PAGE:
It is often said that open source software is like a recipe. In this context, let’s discuss your grandmother’s favorite cookies. It’s quite possible your grandmother is known throughout the family as having the most famous chocolate chip cookies. Maybe she’s better known for her Pecan Sandies, or her Rich Tea Biscuits. Whichever is her claim to fame, we would all be lucky for her willingness to share the recipe. She may, however, request simply that if you make her cookies yourself, you tell the people you’re serving that it’s your grandmother’s recipe. Of course, you can always modify her recipe as you see fit. That is the essence of open source software; ingenuity, collaboration, and attribution.
When cooking or baking, you are likely to use a combination of your own know-how, recipes you’ve borrowed from others, and some ready-made bits you purchase from elsewhere. That is the essence of modern application development; the code you write, the code you borrow, and the software you purchase or license.
Not All Open Source Recipes Are Equal
Let’s begin our cookbook by selecting our recipe. I’ve had some phenomenal baked goods, and I’ve had some not-so-phenomenal baked goods (there is rarely a bad
baked good). But I’ve been surprised before, by a croissant from a diner that didn’t taste like the one from the local French bakery, or by a buttercream frosting at a supermarket that just didn’t have the same delicate touch as the one I make at home. In each case, I expected the same as I had before – by title – yet encountered a much different experience. When selecting your recipes, it’s important to understand which type of a particular food you are expecting to make, or you may be met with a different taste when you finish than you were hoping for when you began.
Open source components have the same challenge; while two components may share a name, they may differ greatly depending on the vendor that provides them. For example, while one vendor’s take on an open source component (what the tech community refers to as a distribution, or distro) may be, fundamentally, the same as another’s, they may have made some minor changes to suit their needs (i.e. compare Red Hat Enterprise Linux and Ubuntu, as they pertain to Linux). These changes can have implications on function or compatibility, and should be deeply considered when selecting open source components for your applications.
In other words: be wary of pastries which share a name, but come from different shops, and understand the origin of your open source components.
Open Source Recipes Evolve Over Time
No recipe is perfect from the start. Often, it is only after many tastings and failed batches do we evolve the recipe to a version we are very proud of. I often make banana bread, and have done so for about ten years. Over this time period, I’ve made some batches with fresh bananas, and some with overly ripe ones. I’ve tried adding chocolate chips, blueberries, and nuts. I’ve made conscious decisions to add more butter, and accidental additions of too much salt or sugar. Each batch was still “banana bread,” yet each batch was distinctly different in flavor and texture. Open source recipes often evolve in a similar nature.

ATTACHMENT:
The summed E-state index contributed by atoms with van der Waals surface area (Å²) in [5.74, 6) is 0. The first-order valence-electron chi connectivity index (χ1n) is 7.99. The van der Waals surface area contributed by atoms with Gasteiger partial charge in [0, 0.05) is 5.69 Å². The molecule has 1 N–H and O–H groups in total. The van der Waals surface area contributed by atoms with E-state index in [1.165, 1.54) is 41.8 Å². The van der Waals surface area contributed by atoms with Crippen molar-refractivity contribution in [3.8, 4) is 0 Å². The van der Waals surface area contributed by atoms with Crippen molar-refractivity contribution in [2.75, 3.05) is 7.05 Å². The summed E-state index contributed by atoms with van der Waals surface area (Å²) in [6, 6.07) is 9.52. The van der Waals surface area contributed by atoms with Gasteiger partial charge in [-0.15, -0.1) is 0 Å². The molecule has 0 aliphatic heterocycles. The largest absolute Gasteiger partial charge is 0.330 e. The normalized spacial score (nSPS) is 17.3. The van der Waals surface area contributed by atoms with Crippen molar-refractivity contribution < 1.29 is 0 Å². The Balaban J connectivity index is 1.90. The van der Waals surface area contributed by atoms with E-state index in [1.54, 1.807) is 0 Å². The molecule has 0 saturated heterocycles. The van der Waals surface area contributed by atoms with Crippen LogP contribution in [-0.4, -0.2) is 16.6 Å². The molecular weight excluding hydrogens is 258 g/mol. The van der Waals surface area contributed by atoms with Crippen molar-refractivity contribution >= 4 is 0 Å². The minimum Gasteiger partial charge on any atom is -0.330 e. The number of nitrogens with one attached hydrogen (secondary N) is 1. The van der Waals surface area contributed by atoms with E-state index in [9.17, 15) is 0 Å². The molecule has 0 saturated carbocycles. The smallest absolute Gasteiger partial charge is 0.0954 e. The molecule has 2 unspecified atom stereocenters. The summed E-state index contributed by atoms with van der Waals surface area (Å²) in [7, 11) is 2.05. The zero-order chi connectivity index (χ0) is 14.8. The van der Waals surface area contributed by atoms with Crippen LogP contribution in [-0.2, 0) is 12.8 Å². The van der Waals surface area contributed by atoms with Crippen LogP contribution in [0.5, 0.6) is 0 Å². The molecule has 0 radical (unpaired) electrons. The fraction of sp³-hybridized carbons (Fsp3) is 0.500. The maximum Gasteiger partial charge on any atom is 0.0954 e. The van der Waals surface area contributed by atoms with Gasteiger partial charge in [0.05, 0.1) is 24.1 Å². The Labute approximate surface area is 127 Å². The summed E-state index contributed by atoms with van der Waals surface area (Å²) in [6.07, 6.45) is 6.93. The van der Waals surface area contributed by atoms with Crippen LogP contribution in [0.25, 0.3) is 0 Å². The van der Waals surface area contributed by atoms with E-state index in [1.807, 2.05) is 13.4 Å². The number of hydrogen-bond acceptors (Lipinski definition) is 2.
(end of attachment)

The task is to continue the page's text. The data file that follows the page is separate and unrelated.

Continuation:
Changes to open source components can manifest themselves as new versions, and often are the result of development efforts in parallel to the current main project (referred to as branches or forks). Branches often include development activity for new features, bug fixes, and testing, and can be incorporated back into the main project. These branches and forks can be the result of collaborative evolution, or simply one contributor’s ambitious activity. Regardless, with each new version of a component, we are slightly more removed from the origin of the component (the trunk, or master branch).
When different vendors evolve a component across various distros, the deviation among the projects from the original “copied” version increases. This is referred to as “technical debt” and can have implications on a component’s maintenance and support.
Simply put: As time goes by, different bakeries’ interpretations of the same recipe will likely become more distinct from one another, and components from different distros will often become more distinct over time.
Selecting Your Open Source Recipe
As with cooking, when incorporating open source components into applications, it’s important to understand origin and evolution of what you’re baking into your software. Carefully review your open source component versions, and evaluate the community’s activity in order to have the greatest chance possible to predict the possible technical debt you may inherit. Two distinct components may share a name, yet originate from two different distributions (distros, colloquially). And each distro experiences forks in which both major and minor changes occur. This can create a significant deviation, over time, among two different types of what had otherwise been considered the same component. It can introduce additional maintenance and development costs for you in the future, or expose you to unexpected security and compatibility issues if you don’t fully understand the nuances of each.
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